Damage limitation: China and Russia have options in Libya and Syria but time is running out

Chi­na and Rus­sia would do well to take a leaf out of Turkey’s play­book in try­ing to recov­er lost ground with Libyan rebels tak­ing con­trol of their coun­try even though Colonel Moam­mar Qaddafi remains at large.

Turkey like Chi­na and Rus­sia along­side India, Brazil and South Africa ini­tial­ly opposed for­eign mil­i­tary inter­ven­tion in Libya. But unlike the oth­ers Turkey reversed its posi­tion ear­ly on and became a mem­ber of the Libya Con­tact Group that groups NATO and the Arab League.

It is too late for the five Unit­ed Nations Secu­ri­ty Coun­cil mem­bers to undo the fact that in con­trast to Turkey they con­tin­ue to oppose the mil­i­tary inter­ven­tion as well as the fact that Mr. Qaddafi’s oppo­nents took up arms against him.

Their posi­tion threat­ens now to haunt them as they brace them­selves for the fact that they may not get a sig­nif­i­cant share of Libya’s post-Qaddafi recon­struc­tion pie. It also con­fronts them with the need to review their poli­cies so that they are not caught in the cold as the Arab revolt sweep­ing the Mid­dle East and North Africa threat­ens the grip on pow­er of oth­er auto­crats in the region, first and fore­most embat­tled Syr­i­an pres­i­dent Bashar al Assad.

That need not involve a dra­mat­ic U-turn. It would how­ev­er mean being proac­tive rather than reac­tive with the Libyan rebels as well as with Mr. Assad’s oppo­nents. There is noth­ing to stop rep­re­sen­ta­tives of Chi­na and Rus­sia from fol­low­ing in the foot­steps of Turk­ish for­eign min­is­ter Ahmet Davu­to­glu who this week became the most senior for­eign offi­cial to vis­it Beng­hazi since the rebels entered Tripoli this week­end.

Bear­ing a gift of $300 mil­lion in grants and loans, Mr. Davu­tuoglu is cer­tain to have ensured that Turkey will rank high on the list of nations to ben­e­fit from Libya’s recon­struc­tion. Mr. Davu­tuoglu told the rebels he want­ed Turkey’s state-owned ener­gy group Turk­ish Petro­le­um Group (TPAO) to resume oil pro­duc­tion and explo­ration in Libya.

Rep­re­sen­ta­tives of Chi­na and Rus­sia as well as from India, Brazil and South Africa may not be greet­ed with the same enthu­si­asm with which Mr. Davu­tuoglu was wel­comed, but the ges­ture of fol­low­ing the exam­ple of the Turk­ish offi­cial would not be lost on the rebels. That is cer­tain to be all the more the case if Mr. Qaddafi makes good on his threat to wage an insur­gency against the rebels as they seek to estab­lish their author­i­ty over the coun­try.

That threat could sig­nif­i­cant­ly com­pli­cate the rebel’s already daunt­ing task of estab­lish law and order, ensur­ing the revival of basic ser­vices, kick start­ing the econ­o­my and lead­ing a tran­si­tion to democ­ra­cy. In those cir­cum­stances, the rebels will more than ever need all the assis­tance they can get.

If the rebels and NATO pow­ers look at what went wrong in Iraq to save Libya the fate of a cycle of vicious vio­lence and frac­ti­cide, Mr. Qaddafi may well have seen Iraqi leader Sad­dam Hussein’s cam­paign of ter­ror as an exam­ple to emu­late. Like Mr. Hus­sein, Mr. Qaddafi appears to have escaped from his besieged head­quar­ters through vast under­ground com­plex sur­ren­der­ing Tripoli in the hope of being able to wage a pro­longed and bloody insur­gency.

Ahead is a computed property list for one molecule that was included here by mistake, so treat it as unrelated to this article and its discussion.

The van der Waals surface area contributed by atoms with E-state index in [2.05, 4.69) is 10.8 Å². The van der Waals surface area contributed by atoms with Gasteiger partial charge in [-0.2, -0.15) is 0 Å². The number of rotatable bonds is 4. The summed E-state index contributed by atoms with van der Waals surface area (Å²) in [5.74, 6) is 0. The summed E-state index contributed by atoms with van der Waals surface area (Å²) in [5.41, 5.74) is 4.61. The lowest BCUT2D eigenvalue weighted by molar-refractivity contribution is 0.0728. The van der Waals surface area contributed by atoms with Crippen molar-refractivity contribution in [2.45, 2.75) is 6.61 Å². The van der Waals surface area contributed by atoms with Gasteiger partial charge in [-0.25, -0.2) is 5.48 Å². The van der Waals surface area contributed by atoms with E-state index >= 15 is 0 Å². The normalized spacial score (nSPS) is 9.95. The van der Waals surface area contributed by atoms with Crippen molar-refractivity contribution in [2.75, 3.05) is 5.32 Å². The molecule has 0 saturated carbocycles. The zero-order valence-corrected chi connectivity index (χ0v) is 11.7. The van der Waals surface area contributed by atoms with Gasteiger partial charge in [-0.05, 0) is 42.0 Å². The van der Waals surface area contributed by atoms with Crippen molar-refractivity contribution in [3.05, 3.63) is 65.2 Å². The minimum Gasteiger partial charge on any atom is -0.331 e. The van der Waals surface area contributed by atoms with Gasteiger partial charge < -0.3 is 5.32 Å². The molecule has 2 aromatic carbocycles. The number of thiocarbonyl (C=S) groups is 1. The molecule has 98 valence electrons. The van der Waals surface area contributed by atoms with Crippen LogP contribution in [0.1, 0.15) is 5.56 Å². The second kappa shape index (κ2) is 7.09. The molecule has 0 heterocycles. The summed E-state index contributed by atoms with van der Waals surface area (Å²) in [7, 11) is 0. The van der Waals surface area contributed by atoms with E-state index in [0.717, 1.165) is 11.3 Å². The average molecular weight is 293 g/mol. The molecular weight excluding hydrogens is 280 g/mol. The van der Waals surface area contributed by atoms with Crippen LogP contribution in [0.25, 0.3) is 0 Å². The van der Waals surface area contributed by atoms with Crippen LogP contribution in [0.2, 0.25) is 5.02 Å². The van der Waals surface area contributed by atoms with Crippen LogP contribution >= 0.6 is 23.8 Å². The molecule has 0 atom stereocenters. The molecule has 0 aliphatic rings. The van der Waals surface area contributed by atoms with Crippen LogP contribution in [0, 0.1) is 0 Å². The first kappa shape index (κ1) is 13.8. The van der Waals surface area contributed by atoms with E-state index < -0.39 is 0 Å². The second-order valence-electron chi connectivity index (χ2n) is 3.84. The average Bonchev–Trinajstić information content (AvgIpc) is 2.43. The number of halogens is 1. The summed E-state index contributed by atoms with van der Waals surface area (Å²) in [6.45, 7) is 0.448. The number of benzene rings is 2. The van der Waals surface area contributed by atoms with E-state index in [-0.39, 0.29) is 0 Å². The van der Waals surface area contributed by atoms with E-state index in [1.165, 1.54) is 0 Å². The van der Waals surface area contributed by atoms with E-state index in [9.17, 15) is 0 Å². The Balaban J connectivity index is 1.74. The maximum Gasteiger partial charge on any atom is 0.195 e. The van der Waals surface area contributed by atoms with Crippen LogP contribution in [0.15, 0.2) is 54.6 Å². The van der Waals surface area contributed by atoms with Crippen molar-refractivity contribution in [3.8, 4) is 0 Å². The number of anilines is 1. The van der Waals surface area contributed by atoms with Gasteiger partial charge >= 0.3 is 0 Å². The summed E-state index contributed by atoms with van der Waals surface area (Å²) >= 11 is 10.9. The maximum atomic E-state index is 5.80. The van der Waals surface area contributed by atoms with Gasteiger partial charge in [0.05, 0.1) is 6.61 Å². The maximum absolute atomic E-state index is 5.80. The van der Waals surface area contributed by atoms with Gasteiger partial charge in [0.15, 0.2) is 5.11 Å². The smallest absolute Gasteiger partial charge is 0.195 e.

The win­dow of oppor­tu­ni­ty for Chi­na, Rus­sia and the oth­ers to try and lim­it the dam­age they suf­fered by fail­ing to sup­port the rebels is how­ev­er lim­it­ed. The rebels, act­ing on West­ern advice based on the expe­ri­ence in Iraq, are empha­siz­ing the need to avoid ret­ri­bu­tion, be inclu­sive in giv­ing all ele­ments of Libyan soci­ety a stake in shap­ing their country’s future and ensure the oper­a­tions of med­ical facil­i­ties and com­mu­ni­ca­tions as well as the sup­ply of elec­tric­i­ty, fuel and water. The rebels hope that this will under­mine sup­port for Mr. Qaddafi whose poten­tial insur­gency would lack the kind of covert sup­port Mr. Hus­sein enjoyed from neigh­bor­ing coun­tries.

The Libyan rebels are like­ly to get the bridge financ­ing they need from West­ern as well as Arab nations until the bil­lions of dol­lars in frozen over­seas Libyan assets are freed and put at their dis­pos­al. Nonethe­less, this is for the rebels a moment of imme­di­ate need, one that Chi­na and Rus­sia and the oth­ers could help alle­vi­ate. Such a ges­ture would not erase the past but would go some way in repair­ing their tar­nished images.

Sim­i­lar­ly, Chi­na and Rus­sia could qui­et­ly estab­lish rela­tions with Syr­i­an pro­test­ers in a bid to avert a sim­i­lar sit­u­a­tion if and when Mr. Assad is forced to relin­quish pow­er. The US and Euro­pean push for the adop­tion of UN sanc­tions against Syr­ia offers Chi­na, Rus­sia and the oth­er Secu­ri­ty Coun­cil mem­bers anoth­er oppor­tu­ni­ty to posi­tion them­selves dif­fer­ent­ly.

To do so, Chi­na and Rus­sia would have to define their inter­ests over the mid­dle rather than the short term and defeat wide­spread con­spir­a­cy the­o­ries in their cap­i­tals that assert that West­ern nations see the Arab revolt as a spring plank for sim­i­lar upris­ings in their own back­yards. That would stand them in good stead in a resource-rich region that stretch­es from the Atlantic coast of Africa to the Gulf whose short and medi­um-term future is one that will be marked by pop­u­lar demand for polit­i­cal and eco­nom­ic change.

About The Author:
James M. Dorsey is a senior fel­low at the S. Rajarat­nam School of Inter­na­tion­al Stud­ies at Nanyang Tech­no­log­i­cal Uni­ver­si­ty in Sin­ga­pore and the author of the blog, The Tur­bu­lent World of Mid­dle East Soc­cer.